Unit 4 user and group

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  • 1. RedHat Enterprise Linux Essential Unit 4: Users, Groups, and Permissions
  • 2. ObjectivesUpon completion of this unit, you should be able to:  Explain the Linux security model  Explain the purpose of user and group accounts  Read and set file permissions
  • 3. Users Add user : useradd student ; passwd student Every user of the system is assigned with a unique User ID number (the uid)  UID 0 identifies root Users names and uids are stored in /etc/passwd Users are assigned to a home directory and a program that is run when they log in (usually a shell) Users cannot read, write or excute each others files without permission
  • 4. Groups Users are assigned to groups with unique group ID numbers (the gid) gids are stored in /etc/group Each user is given their own private group  They can also be added to other groups to gain additional access  The primary group can temporarily be changed by running: newgrp groupname All users in a group can share files that belong to the group
  • 5. Linux File Security Every file is owned by a UID and a GID Every process runs as a UID and one or more GIDs  Usually determined by who runs the process Three access categories:  Processes running with the same UID as the file (user)  Processes running with the same GID as the file (group)  All other processes (other)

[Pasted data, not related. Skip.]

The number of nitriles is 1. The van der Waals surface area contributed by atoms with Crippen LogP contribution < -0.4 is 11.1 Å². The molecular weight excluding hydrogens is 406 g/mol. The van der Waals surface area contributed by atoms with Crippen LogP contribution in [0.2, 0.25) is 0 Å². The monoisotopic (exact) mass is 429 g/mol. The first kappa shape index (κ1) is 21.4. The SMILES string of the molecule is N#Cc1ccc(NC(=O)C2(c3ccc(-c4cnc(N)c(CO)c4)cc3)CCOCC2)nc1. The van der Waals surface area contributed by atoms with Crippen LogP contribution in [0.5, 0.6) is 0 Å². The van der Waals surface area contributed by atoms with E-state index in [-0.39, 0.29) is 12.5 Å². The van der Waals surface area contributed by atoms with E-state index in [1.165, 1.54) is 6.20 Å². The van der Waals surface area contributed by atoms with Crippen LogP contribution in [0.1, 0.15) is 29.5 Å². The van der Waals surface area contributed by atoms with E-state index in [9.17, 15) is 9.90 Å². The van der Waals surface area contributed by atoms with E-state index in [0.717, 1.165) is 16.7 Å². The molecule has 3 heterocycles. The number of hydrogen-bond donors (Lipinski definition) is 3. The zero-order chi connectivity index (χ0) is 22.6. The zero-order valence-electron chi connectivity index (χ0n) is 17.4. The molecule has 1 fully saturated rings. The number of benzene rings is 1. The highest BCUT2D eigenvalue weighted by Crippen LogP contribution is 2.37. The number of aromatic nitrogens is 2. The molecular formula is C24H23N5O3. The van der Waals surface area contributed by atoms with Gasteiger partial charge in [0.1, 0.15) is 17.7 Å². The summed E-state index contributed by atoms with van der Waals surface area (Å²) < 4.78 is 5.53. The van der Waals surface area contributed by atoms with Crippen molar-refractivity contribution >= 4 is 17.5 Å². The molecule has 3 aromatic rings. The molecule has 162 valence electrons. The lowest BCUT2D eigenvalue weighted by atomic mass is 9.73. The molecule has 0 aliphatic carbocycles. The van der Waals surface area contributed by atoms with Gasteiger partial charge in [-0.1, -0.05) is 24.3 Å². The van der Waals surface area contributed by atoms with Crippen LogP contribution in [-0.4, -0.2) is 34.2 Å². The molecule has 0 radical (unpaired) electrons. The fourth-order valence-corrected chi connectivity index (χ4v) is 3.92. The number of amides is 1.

• 6. Processing Linux Security When a process accesses a file the user and group of the process are compared with the user and group of the file  If the user matches the user permissions apply  If the group matches, but the user doesnt, the group permissions apply  If neither match, the other permissions apply
  • 7. Permission Types Four symbols are used when displaying permissions:  r permission to read a file or list a directorys contents (ls )  W permission to write to a file or create and remove files from a directory (touch, rm)  x permission to excute a program or change into a directory and do along listing of the directory (cd && ls –l)  - no permission (in place of the r, w, or x)
  • 8. Examining Permissions File permissions may be viewed using ls –l $ ls -l /bin/login -rwxr-xr-x 1 root root 19080 Apr 1 18:26 /bin/login File type and file access permissions are symbolized by a 10 character string
  • 9. Interpreting Permissions Characters 2,3 and 4 identify permissions for owner Characters 5,6 and 7 identify permissions for members of the group Characters 8,9 and 10 identify permissions for all other
  • 10. Changing File Ownership Only root can change a files owner Only root or the owner can change a files group Ownership is changed with chown: chown [-R] user_name file|directory Group-Ownership is changed with chgrp: chgrp [-R] group_name file|directory
  • 11. Changing Permissions - Symbolic Method To change access modes: chmod [-R] mode file
  • 12. Changing Permissions- Numeric Method Uses a three-digit mode number  First digit specifies owners permissions  Second digit specifies group permissions  Third digit represents others permissions Permissions are calculated by adding:  4 (for read)  2 (for write)  1 (for execute)  0 (for no permission) Example: chmod 640 myfile